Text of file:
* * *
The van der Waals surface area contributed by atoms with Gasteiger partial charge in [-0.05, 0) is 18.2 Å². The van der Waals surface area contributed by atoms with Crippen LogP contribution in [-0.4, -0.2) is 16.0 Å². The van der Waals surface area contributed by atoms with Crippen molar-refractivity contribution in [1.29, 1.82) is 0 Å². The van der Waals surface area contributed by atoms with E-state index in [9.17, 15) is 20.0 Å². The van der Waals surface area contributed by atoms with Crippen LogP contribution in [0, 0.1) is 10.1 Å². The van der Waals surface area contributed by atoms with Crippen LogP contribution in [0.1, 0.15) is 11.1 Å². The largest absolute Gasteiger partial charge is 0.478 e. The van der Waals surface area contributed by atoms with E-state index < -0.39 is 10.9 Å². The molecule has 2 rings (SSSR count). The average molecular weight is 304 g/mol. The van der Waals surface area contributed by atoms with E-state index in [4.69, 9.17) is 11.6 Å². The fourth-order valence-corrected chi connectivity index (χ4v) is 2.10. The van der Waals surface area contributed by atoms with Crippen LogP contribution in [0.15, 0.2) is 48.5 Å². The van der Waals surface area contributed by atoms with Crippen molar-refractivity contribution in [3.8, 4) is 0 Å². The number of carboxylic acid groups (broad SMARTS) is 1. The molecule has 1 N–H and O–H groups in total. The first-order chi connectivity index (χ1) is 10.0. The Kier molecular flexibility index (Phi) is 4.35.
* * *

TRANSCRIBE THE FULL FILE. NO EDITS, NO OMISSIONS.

The van der Waals surface area contributed by atoms with Gasteiger partial charge in [-0.05, 0) is 18.2 Å². The van der Waals surface area contributed by atoms with Crippen LogP contribution in [-0.4, -0.2) is 16.0 Å². The van der Waals surface area contributed by atoms with Crippen molar-refractivity contribution in [1.29, 1.82) is 0 Å². The van der Waals surface area contributed by atoms with E-state index in [9.17, 15) is 20.0 Å². The van der Waals surface area contributed by atoms with Crippen LogP contribution in [0, 0.1) is 10.1 Å². The van der Waals surface area contributed by atoms with Crippen LogP contribution in [0.1, 0.15) is 11.1 Å². The largest absolute Gasteiger partial charge is 0.478 e. The van der Waals surface area contributed by atoms with E-state index < -0.39 is 10.9 Å². The molecule has 2 rings (SSSR count). The average molecular weight is 304 g/mol. The van der Waals surface area contributed by atoms with E-state index in [4.69, 9.17) is 11.6 Å². The fourth-order valence-corrected chi connectivity index (χ4v) is 2.10. The van der Waals surface area contributed by atoms with Crippen LogP contribution in [0.15, 0.2) is 48.5 Å². The van der Waals surface area contributed by atoms with Crippen molar-refractivity contribution in [3.8, 4) is 0 Å². The number of carboxylic acid groups (broad SMARTS) is 1. The molecule has 1 N–H and O–H groups in total. The first-order chi connectivity index (χ1) is 10.0. The Kier molecular flexibility index (Phi) is 4.35.